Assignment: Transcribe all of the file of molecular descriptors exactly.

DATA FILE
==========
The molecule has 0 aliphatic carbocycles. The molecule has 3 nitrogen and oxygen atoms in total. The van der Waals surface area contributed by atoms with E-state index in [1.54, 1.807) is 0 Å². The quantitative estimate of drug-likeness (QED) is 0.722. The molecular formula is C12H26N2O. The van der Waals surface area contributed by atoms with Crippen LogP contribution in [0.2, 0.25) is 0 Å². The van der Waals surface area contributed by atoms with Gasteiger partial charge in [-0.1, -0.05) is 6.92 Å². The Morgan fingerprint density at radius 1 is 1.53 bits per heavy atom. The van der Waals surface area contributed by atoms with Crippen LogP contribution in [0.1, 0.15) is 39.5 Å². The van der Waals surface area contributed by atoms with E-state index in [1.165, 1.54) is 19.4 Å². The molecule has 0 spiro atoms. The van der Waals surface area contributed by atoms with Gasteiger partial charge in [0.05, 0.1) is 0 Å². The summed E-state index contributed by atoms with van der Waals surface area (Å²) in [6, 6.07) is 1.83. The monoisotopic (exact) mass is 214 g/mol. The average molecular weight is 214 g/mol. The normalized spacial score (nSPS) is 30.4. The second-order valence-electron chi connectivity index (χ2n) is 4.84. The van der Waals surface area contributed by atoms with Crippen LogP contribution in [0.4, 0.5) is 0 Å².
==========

The molecule has 0 aliphatic carbocycles. The molecule has 3 nitrogen and oxygen atoms in total. The van der Waals surface area contributed by atoms with E-state index in [1.54, 1.807) is 0 Å². The quantitative estimate of drug-likeness (QED) is 0.722. The molecular formula is C12H26N2O. The van der Waals surface area contributed by atoms with Crippen LogP contribution in [0.2, 0.25) is 0 Å². The van der Waals surface area contributed by atoms with Gasteiger partial charge in [-0.1, -0.05) is 6.92 Å². The Morgan fingerprint density at radius 1 is 1.53 bits per heavy atom. The van der Waals surface area contributed by atoms with Crippen LogP contribution in [0.1, 0.15) is 39.5 Å². The van der Waals surface area contributed by atoms with E-state index in [1.165, 1.54) is 19.4 Å². The molecule has 0 spiro atoms. The van der Waals surface area contributed by atoms with Gasteiger partial charge in [0.05, 0.1) is 0 Å². The summed E-state index contributed by atoms with van der Waals surface area (Å²) in [6, 6.07) is 1.83. The monoisotopic (exact) mass is 214 g/mol. The average molecular weight is 214 g/mol. The normalized spacial score (nSPS) is 30.4. The second-order valence-electron chi connectivity index (χ2n) is 4.84. The van der Waals surface area contributed by atoms with Crippen LogP contribution in [0.4, 0.5) is 0 Å².